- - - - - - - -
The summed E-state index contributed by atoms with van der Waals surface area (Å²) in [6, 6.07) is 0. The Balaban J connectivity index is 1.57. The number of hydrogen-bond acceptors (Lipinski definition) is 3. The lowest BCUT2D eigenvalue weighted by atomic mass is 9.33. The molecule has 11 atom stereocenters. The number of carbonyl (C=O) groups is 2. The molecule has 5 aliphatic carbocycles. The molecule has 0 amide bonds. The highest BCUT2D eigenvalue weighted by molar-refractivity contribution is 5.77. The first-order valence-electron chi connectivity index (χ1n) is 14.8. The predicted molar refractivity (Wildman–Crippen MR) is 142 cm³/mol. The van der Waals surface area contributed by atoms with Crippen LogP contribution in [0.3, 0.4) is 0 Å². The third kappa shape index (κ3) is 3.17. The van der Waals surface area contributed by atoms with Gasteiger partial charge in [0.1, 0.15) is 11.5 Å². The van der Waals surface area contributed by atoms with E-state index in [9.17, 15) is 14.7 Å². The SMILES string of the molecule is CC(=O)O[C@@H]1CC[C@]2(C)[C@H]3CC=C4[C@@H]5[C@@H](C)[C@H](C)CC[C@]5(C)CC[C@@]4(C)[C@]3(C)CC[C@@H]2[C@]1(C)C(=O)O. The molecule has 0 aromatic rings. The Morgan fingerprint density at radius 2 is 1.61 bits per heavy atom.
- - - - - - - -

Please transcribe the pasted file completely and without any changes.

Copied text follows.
The summed E-state index contributed by atoms with van der Waals surface area (Å²) in [6, 6.07) is 0. The Balaban J connectivity index is 1.57. The number of hydrogen-bond acceptors (Lipinski definition) is 3. The lowest BCUT2D eigenvalue weighted by atomic mass is 9.33. The molecule has 11 atom stereocenters. The number of carbonyl (C=O) groups is 2. The molecule has 5 aliphatic carbocycles. The molecule has 0 amide bonds. The highest BCUT2D eigenvalue weighted by molar-refractivity contribution is 5.77. The first-order valence-electron chi connectivity index (χ1n) is 14.8. The predicted molar refractivity (Wildman–Crippen MR) is 142 cm³/mol. The van der Waals surface area contributed by atoms with Crippen LogP contribution in [0.3, 0.4) is 0 Å². The third kappa shape index (κ3) is 3.17. The van der Waals surface area contributed by atoms with Gasteiger partial charge in [0.1, 0.15) is 11.5 Å². The van der Waals surface area contributed by atoms with E-state index in [9.17, 15) is 14.7 Å². The SMILES string of the molecule is CC(=O)O[C@@H]1CC[C@]2(C)[C@H]3CC=C4[C@@H]5[C@@H](C)[C@H](C)CC[C@]5(C)CC[C@@]4(C)[C@]3(C)CC[C@@H]2[C@]1(C)C(=O)O. The molecule has 0 aromatic rings. The Morgan fingerprint density at radius 2 is 1.61 bits per heavy atom.